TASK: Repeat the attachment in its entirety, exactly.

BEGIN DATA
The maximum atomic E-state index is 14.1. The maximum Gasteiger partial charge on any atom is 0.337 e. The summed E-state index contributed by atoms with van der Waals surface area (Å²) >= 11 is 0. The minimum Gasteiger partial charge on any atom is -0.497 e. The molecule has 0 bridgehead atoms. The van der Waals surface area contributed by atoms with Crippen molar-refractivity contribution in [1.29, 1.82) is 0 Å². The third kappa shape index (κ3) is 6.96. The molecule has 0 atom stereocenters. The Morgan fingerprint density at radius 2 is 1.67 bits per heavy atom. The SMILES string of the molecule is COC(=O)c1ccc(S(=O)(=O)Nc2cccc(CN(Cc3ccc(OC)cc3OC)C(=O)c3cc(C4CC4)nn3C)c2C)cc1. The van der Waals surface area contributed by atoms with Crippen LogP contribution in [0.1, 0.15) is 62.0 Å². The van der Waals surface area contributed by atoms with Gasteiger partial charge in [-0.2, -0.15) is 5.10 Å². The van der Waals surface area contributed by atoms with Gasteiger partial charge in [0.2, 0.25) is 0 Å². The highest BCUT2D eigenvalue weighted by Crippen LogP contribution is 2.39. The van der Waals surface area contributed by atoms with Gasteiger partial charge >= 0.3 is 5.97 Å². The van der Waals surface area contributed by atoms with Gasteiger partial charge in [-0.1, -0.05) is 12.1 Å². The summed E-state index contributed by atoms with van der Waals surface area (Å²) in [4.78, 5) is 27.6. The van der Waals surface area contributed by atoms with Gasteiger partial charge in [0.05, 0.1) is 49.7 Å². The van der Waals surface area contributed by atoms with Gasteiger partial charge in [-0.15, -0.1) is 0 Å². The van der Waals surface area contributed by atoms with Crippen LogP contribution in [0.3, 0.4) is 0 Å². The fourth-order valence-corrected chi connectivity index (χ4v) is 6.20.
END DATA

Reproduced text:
The maximum atomic E-state index is 14.1. The maximum Gasteiger partial charge on any atom is 0.337 e. The summed E-state index contributed by atoms with van der Waals surface area (Å²) >= 11 is 0. The minimum Gasteiger partial charge on any atom is -0.497 e. The molecule has 0 bridgehead atoms. The van der Waals surface area contributed by atoms with Crippen molar-refractivity contribution in [1.29, 1.82) is 0 Å². The third kappa shape index (κ3) is 6.96. The molecule has 0 atom stereocenters. The Morgan fingerprint density at radius 2 is 1.67 bits per heavy atom. The SMILES string of the molecule is COC(=O)c1ccc(S(=O)(=O)Nc2cccc(CN(Cc3ccc(OC)cc3OC)C(=O)c3cc(C4CC4)nn3C)c2C)cc1. The van der Waals surface area contributed by atoms with Crippen LogP contribution in [0.1, 0.15) is 62.0 Å². The van der Waals surface area contributed by atoms with Gasteiger partial charge in [-0.2, -0.15) is 5.10 Å². The van der Waals surface area contributed by atoms with Gasteiger partial charge in [0.2, 0.25) is 0 Å². The highest BCUT2D eigenvalue weighted by Crippen LogP contribution is 2.39. The van der Waals surface area contributed by atoms with Gasteiger partial charge >= 0.3 is 5.97 Å². The van der Waals surface area contributed by atoms with Gasteiger partial charge in [-0.1, -0.05) is 12.1 Å². The summed E-state index contributed by atoms with van der Waals surface area (Å²) in [4.78, 5) is 27.6. The van der Waals surface area contributed by atoms with Gasteiger partial charge in [0.05, 0.1) is 49.7 Å². The van der Waals surface area contributed by atoms with Gasteiger partial charge in [-0.15, -0.1) is 0 Å². The van der Waals surface area contributed by atoms with Crippen LogP contribution in [0.3, 0.4) is 0 Å². The fourth-order valence-corrected chi connectivity index (χ4v) is 6.20.